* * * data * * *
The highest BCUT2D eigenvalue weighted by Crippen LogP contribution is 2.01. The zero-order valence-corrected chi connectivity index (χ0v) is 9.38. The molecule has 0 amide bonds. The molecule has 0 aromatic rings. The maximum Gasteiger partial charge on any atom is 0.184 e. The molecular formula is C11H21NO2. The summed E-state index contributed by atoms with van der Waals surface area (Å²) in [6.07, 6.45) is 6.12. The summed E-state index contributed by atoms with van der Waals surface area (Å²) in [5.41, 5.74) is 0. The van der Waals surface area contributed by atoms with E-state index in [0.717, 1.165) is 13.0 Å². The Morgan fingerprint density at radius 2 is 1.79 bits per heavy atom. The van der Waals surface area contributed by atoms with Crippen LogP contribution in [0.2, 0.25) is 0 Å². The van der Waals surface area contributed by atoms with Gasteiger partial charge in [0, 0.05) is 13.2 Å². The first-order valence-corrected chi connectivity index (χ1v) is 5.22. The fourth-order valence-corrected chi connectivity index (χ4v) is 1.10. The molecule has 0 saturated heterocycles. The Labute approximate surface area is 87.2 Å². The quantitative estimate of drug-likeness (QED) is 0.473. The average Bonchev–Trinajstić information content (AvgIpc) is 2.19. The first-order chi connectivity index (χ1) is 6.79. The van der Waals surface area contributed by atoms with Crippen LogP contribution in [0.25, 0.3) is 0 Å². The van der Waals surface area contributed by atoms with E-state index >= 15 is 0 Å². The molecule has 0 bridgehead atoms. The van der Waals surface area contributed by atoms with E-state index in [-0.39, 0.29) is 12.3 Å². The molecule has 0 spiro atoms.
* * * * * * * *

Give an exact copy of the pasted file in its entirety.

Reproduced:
The highest BCUT2D eigenvalue weighted by Crippen LogP contribution is 2.01. The zero-order valence-corrected chi connectivity index (χ0v) is 9.38. The molecule has 0 amide bonds. The molecule has 0 aromatic rings. The maximum Gasteiger partial charge on any atom is 0.184 e. The molecular formula is C11H21NO2. The summed E-state index contributed by atoms with van der Waals surface area (Å²) in [6.07, 6.45) is 6.12. The summed E-state index contributed by atoms with van der Waals surface area (Å²) in [5.41, 5.74) is 0. The van der Waals surface area contributed by atoms with E-state index in [0.717, 1.165) is 13.0 Å². The Morgan fingerprint density at radius 2 is 1.79 bits per heavy atom. The van der Waals surface area contributed by atoms with Crippen LogP contribution in [0.2, 0.25) is 0 Å². The van der Waals surface area contributed by atoms with Gasteiger partial charge in [0, 0.05) is 13.2 Å². The first-order valence-corrected chi connectivity index (χ1v) is 5.22. The fourth-order valence-corrected chi connectivity index (χ4v) is 1.10. The molecule has 0 saturated heterocycles. The Labute approximate surface area is 87.2 Å². The quantitative estimate of drug-likeness (QED) is 0.473. The average Bonchev–Trinajstić information content (AvgIpc) is 2.19. The first-order chi connectivity index (χ1) is 6.79. The van der Waals surface area contributed by atoms with Crippen LogP contribution in [0.25, 0.3) is 0 Å². The van der Waals surface area contributed by atoms with E-state index >= 15 is 0 Å². The molecule has 0 bridgehead atoms. The van der Waals surface area contributed by atoms with E-state index in [-0.39, 0.29) is 12.3 Å². The molecule has 0 spiro atoms.